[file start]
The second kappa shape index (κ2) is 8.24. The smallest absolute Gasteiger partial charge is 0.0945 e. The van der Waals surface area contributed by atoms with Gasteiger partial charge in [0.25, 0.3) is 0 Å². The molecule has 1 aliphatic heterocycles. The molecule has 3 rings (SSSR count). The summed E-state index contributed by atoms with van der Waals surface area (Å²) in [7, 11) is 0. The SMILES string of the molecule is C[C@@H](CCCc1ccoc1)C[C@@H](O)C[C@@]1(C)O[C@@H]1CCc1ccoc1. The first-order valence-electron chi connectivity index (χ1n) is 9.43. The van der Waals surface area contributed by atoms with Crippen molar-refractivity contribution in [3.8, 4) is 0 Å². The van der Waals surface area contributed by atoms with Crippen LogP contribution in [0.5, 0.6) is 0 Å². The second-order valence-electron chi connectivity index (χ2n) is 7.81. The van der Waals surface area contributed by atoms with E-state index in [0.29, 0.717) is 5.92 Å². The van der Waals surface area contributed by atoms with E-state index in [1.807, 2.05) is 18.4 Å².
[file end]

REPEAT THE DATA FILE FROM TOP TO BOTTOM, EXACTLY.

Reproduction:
The second kappa shape index (κ2) is 8.24. The smallest absolute Gasteiger partial charge is 0.0945 e. The van der Waals surface area contributed by atoms with Gasteiger partial charge in [0.25, 0.3) is 0 Å². The molecule has 1 aliphatic heterocycles. The molecule has 3 rings (SSSR count). The summed E-state index contributed by atoms with van der Waals surface area (Å²) in [7, 11) is 0. The SMILES string of the molecule is C[C@@H](CCCc1ccoc1)C[C@@H](O)C[C@@]1(C)O[C@@H]1CCc1ccoc1. The first-order valence-electron chi connectivity index (χ1n) is 9.43. The van der Waals surface area contributed by atoms with Crippen molar-refractivity contribution in [3.8, 4) is 0 Å². The van der Waals surface area contributed by atoms with Crippen LogP contribution in [0.5, 0.6) is 0 Å². The second-order valence-electron chi connectivity index (χ2n) is 7.81. The van der Waals surface area contributed by atoms with E-state index in [0.29, 0.717) is 5.92 Å². The van der Waals surface area contributed by atoms with E-state index in [1.807, 2.05) is 18.4 Å².